Jan 16, 2023

The Clarity and Certainty of Scripture among the Swiss Reformers Part III

The third of four posts written by Jim West highlighting the scriptural emphasis of the reformers

Part III- Heinrich Bullinger

Portrait of Heinrich Bullinger | Wikipedia

Find Part I Zwingli here, Part II Oecolampadius here, and Part IV Calvin here.

In the Decades, the ‘Third Sermon of the First Decade,’ Bullinger treats most fully his doctrine of the clarity and simplicity of Scripture. He writes ‘to the godly the scripture is nothing dark at all, and that the Lord’s will is altogether to have us understand it: then, that the scriptures ought always to be expounded.’ Moving beyond Zwingli’s early view that the Scripture was self authenticating and self clarifying, Bullinger sees the Bible as both clear and simple and as in need of exposition by authorized Pastors and teachers. This shift was necessitated by the appearance of persons who were twisting (from the point of view of Bullinger and his party) the meaning of the Bible in order to justify their behavior. Chief of these were the Anabaptists. Bullinger notes, further, that since ‘God’s will is to have his word understood of mankind, we may thereby gather especially, because that in speaking to his servants he used a most common kind of speech, wherewithal even the very idiots were acquainted.’ Such simplicity and clarity of language is part of God’s design in that it aims to aid his people in comprehending his will for their lives and beliefs.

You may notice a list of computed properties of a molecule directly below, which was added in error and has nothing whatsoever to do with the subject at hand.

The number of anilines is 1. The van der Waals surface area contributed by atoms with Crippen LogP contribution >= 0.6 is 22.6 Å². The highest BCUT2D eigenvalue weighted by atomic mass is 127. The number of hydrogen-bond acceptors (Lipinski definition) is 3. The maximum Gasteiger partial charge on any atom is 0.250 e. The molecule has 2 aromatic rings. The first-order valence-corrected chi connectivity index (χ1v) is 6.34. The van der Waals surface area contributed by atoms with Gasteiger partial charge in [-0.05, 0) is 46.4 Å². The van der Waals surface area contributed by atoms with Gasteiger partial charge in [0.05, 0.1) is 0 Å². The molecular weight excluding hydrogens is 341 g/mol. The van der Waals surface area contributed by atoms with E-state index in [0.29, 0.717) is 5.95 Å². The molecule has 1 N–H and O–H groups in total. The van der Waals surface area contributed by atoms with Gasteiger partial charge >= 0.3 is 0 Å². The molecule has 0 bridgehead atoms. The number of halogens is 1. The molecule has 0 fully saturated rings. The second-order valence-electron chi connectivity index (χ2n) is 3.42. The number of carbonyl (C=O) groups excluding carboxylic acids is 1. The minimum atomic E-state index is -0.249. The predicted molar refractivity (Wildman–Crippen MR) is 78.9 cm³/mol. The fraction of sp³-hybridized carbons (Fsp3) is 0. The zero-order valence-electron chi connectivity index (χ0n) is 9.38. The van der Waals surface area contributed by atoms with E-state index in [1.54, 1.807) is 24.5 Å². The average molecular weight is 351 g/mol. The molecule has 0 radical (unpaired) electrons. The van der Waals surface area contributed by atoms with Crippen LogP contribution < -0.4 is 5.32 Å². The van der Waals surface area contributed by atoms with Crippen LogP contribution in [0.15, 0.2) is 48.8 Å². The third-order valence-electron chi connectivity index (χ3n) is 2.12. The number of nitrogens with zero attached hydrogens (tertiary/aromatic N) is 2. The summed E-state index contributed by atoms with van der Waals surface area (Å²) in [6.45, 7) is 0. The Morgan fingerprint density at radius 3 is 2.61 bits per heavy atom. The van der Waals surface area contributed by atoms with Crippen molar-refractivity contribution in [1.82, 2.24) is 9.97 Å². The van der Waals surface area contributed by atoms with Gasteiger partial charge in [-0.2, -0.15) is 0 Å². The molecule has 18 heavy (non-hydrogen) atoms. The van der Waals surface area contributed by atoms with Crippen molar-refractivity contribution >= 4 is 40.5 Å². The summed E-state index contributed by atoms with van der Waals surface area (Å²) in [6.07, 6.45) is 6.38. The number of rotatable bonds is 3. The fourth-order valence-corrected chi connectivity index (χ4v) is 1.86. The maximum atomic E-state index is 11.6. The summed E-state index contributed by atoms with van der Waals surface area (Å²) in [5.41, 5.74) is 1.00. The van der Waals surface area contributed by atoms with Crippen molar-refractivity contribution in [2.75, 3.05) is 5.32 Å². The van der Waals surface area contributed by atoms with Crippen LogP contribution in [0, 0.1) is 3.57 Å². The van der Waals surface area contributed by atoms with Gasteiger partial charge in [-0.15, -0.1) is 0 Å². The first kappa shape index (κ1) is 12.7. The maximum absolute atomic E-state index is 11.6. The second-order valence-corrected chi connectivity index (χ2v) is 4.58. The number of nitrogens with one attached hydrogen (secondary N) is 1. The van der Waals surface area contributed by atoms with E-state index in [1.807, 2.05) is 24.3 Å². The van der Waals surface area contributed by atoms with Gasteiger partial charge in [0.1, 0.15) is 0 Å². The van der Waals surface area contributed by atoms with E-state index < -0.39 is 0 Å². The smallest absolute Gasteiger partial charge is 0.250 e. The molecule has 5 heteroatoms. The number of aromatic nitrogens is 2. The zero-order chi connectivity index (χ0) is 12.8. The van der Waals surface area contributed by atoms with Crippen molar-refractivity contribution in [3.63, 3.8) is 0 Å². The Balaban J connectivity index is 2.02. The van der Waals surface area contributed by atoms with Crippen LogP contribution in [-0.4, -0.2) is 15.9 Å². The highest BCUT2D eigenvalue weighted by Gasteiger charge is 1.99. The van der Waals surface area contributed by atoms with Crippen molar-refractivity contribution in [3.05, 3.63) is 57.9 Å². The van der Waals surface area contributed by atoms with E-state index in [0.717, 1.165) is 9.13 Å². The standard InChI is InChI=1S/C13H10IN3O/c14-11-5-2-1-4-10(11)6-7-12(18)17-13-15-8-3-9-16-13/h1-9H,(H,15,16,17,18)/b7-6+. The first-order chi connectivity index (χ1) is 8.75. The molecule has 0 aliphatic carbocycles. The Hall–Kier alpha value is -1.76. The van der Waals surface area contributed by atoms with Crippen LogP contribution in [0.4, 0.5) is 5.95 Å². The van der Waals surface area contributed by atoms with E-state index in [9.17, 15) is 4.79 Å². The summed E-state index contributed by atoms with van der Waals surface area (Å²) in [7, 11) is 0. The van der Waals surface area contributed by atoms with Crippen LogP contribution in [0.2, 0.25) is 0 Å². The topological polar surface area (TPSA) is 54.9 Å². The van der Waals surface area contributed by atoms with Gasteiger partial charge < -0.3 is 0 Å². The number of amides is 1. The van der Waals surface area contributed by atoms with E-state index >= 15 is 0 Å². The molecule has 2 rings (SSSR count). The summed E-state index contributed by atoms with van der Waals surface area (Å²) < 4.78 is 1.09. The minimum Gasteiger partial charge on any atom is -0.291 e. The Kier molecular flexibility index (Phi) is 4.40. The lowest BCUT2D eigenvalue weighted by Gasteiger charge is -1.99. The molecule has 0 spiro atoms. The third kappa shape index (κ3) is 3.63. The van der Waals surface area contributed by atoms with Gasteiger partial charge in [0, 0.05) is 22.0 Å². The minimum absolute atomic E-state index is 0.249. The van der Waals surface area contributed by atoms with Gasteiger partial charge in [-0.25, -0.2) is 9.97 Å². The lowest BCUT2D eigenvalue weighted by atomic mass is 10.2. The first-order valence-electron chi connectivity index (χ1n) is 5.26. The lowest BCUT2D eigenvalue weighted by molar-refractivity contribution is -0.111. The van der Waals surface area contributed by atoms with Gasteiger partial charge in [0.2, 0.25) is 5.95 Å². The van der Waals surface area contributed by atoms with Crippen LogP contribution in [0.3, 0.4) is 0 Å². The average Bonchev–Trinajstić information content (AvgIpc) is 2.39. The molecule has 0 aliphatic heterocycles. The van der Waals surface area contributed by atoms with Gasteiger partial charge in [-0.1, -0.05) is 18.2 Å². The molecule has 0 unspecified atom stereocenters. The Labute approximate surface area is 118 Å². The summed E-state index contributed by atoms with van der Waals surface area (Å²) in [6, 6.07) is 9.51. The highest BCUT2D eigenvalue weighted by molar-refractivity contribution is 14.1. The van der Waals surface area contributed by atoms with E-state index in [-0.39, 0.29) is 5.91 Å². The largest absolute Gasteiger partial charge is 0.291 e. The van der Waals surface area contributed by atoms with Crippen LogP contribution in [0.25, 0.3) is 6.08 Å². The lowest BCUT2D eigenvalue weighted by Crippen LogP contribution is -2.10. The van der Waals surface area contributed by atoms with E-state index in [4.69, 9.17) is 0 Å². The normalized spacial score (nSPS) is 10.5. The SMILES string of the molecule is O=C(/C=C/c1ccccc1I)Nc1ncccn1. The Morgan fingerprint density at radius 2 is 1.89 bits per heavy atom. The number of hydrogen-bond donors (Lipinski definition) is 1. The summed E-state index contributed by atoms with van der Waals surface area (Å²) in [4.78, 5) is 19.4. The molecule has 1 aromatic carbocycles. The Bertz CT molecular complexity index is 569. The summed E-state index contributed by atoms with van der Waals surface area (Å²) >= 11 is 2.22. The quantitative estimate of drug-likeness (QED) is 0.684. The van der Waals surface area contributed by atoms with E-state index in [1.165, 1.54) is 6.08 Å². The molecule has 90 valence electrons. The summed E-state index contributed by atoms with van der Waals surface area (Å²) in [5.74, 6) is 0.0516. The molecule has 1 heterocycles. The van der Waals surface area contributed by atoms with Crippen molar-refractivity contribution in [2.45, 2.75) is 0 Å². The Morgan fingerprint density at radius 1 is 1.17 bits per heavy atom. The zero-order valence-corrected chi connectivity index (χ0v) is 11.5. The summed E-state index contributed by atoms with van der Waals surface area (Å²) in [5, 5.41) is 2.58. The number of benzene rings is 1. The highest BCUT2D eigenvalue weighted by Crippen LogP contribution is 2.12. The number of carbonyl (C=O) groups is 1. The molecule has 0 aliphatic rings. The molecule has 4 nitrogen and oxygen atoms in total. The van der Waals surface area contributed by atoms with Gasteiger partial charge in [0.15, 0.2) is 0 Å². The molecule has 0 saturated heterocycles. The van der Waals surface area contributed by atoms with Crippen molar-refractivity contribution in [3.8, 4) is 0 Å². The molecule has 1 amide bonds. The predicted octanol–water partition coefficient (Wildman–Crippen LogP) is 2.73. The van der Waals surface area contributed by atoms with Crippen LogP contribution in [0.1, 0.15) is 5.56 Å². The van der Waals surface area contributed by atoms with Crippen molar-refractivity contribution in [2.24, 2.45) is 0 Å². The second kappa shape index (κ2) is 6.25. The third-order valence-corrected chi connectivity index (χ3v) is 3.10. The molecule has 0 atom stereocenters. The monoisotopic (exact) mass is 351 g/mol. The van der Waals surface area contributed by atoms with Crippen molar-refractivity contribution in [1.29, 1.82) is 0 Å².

Yet, as Bullinger goes on to say at some length

In the mean season, all the ministers of the church must beware, that they follow not herein their own affections any whit at all, or else corrupt the scriptures by their wrong interpretations; and so by that means set forth to the church their own inventions, and not the word of God. Some such like offence it seemeth that the teachers of the ancient people in old time did commit, because the Lord in Ezekiel 9 accuseth them, saying: “Seemeth it a small thing to you to have eaten up the good pasture, but that ye must also tread the residue of your pasture under your feet? and to drink the clearer water, but that ye must trouble the rest with your feet? Thus my sheep must be fain to eat the thing that is trodden down with your feet, and to drink that which ye with your feet have defiled.” A sore offence is this, which the Lord according to his justice punisheth most sharply. We therefore, the interpreters of God’s holy word, and faithful ministers of the church of Christ, must have a diligent regard to keep the scriptures sound and perfect, and to teach the people of Christ the word of God sincerely; made plain, I mean, and not corrupted or darkened by foolish and wrong expositions of our own invention.

For Bullinger, as for Zwingli and Oecolampadius earlier, Scripture can be understood by those who believe, and, in addition to the viewpoints of those towering figures, in Bullinger’s mind Scripture is deserving of Pastoral exposition in order to guard the faithful against the misdirections and inaccuracies of the Anabaptists and other fraudulent expositors.

Jim West is Lecturer in Biblical and Reformation Studies, Ming Hua Theological College / Charles Sturt University.

Tags scripture • bible • reformation • reformers • bullinger • reformation history • christian history • history

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